Beware of most of these revelations; many are based on pure speculation and wishful thinking. Much of what we know about Jesus has been known for the last 2,000 years.

Still, even for devout Christian there are surprises to be found hidden within the Gospels, and thanks to advances in historical research and archaeological discoveries, more is known about his life and times.

With that in mind, here are five things you probably didn’t know about Jesus.

They are here, and include:

1.) Jesus came from a nowhere little town.

2.) Jesus probably didn’t know everything.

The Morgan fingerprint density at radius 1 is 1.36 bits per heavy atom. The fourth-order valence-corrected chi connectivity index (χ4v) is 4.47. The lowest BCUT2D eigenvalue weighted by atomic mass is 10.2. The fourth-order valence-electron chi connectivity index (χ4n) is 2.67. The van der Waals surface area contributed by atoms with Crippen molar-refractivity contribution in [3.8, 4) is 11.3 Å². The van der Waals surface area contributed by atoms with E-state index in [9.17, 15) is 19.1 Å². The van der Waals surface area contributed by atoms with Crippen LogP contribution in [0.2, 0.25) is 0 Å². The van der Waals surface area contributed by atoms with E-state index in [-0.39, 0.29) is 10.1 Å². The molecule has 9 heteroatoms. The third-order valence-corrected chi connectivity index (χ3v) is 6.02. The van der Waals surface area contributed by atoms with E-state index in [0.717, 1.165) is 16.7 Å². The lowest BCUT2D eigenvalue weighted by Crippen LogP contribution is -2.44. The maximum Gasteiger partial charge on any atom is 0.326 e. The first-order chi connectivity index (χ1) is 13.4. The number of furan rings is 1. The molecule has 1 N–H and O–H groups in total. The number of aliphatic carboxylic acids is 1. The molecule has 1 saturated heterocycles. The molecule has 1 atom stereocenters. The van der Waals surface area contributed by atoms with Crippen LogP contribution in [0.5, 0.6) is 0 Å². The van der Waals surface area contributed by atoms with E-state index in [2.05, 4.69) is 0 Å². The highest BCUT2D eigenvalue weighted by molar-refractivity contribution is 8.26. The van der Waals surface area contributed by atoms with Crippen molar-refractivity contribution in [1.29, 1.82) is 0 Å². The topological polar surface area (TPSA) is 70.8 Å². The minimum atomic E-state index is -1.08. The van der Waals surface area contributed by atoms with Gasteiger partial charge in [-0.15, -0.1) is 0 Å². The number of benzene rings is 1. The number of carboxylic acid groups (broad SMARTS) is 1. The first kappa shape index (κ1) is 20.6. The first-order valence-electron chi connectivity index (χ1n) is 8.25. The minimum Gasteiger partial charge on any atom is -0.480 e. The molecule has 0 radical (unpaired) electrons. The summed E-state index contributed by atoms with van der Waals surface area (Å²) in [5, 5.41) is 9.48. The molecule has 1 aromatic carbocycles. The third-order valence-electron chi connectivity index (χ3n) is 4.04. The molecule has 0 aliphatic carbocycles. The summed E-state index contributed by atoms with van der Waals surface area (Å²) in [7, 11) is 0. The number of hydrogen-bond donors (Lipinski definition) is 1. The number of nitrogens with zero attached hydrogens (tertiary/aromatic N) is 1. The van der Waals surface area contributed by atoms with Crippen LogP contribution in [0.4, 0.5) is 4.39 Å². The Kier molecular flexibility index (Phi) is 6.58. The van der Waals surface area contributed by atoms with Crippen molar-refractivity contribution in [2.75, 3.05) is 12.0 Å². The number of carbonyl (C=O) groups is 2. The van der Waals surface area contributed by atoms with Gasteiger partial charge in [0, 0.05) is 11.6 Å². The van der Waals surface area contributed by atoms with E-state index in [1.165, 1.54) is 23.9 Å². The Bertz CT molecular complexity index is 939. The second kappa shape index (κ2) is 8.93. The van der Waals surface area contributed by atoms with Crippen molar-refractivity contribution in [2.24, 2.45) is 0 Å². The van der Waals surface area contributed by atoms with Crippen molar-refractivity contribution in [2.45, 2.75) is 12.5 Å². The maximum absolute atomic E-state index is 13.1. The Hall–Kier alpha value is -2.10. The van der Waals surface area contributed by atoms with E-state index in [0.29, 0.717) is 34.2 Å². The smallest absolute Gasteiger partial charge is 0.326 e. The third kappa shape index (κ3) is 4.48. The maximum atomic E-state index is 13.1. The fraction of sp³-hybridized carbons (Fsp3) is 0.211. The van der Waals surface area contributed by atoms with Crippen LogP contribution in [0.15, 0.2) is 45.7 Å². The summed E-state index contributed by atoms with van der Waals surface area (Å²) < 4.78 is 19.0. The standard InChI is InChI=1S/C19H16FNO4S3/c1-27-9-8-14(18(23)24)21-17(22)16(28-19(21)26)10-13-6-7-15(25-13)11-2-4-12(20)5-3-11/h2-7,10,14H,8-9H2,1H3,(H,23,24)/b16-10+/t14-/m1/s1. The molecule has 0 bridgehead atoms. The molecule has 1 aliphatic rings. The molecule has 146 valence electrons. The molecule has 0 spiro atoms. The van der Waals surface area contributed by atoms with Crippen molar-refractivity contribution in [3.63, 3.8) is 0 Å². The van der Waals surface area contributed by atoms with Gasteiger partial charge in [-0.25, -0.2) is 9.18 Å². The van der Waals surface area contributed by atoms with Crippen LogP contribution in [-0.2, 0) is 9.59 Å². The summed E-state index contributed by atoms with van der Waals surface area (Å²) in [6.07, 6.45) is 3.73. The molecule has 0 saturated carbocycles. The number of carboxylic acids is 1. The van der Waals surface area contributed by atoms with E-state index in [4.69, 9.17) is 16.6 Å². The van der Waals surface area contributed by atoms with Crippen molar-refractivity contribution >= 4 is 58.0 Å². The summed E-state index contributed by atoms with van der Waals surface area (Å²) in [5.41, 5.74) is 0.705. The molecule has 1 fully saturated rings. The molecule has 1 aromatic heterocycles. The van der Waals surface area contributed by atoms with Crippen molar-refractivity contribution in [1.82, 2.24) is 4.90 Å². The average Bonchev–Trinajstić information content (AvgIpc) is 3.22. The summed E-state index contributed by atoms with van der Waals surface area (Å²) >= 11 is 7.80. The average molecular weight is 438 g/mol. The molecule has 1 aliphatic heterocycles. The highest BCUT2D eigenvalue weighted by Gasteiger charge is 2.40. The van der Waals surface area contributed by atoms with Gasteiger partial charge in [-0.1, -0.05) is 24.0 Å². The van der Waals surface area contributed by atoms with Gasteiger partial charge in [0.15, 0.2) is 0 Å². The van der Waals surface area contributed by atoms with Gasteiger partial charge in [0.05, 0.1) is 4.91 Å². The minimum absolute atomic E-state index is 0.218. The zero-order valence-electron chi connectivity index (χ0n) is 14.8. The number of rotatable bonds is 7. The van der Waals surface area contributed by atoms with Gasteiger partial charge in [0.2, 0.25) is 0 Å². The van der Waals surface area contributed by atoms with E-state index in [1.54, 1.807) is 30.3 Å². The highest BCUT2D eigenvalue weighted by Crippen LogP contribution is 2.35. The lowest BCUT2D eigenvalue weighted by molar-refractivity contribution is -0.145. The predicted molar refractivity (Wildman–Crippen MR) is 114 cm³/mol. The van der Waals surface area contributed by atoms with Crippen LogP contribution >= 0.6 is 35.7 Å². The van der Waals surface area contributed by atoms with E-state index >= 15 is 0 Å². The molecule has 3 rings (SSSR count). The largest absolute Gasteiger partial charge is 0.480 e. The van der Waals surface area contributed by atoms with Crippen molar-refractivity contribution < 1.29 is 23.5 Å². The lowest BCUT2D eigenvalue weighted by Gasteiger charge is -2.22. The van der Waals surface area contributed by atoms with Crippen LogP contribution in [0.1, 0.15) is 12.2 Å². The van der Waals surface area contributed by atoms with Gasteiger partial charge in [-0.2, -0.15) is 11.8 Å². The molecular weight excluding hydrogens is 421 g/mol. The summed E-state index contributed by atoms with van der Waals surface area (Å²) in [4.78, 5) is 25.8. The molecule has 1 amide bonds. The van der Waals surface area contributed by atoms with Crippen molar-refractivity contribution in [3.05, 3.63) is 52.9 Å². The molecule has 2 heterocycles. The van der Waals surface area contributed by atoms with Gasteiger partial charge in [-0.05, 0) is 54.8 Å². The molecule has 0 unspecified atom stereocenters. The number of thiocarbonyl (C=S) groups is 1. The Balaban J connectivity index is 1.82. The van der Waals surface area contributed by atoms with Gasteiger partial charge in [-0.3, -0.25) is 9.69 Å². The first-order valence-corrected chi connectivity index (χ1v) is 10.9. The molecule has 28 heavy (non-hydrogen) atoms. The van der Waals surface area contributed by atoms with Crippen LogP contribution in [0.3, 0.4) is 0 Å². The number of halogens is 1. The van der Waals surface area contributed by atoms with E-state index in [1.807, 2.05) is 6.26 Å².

3.) Jesus was tough.

4.) Jesus needed “me time.”

5.) Jesus didn’t want to die.

 

Crimea Votes to Join Russia

TIME reports on the Crimean referendum results.

While the New Republic asks: Is Eastern Ukraine next.

 

Bishops Shouldn’t Try to Censor the Blogosphere

Bishop Michael Campbell (Flickr/Mazur)

So say a leading English priest:

Fr Timothy Finigan, author of the Hermeneutic of Continuity blog, made the comment after Bishop Michael Campbell of Lancaster asked Deacon Nick Donnelly “to voluntarily pause from placing new posts” on his blog Protect the Pope.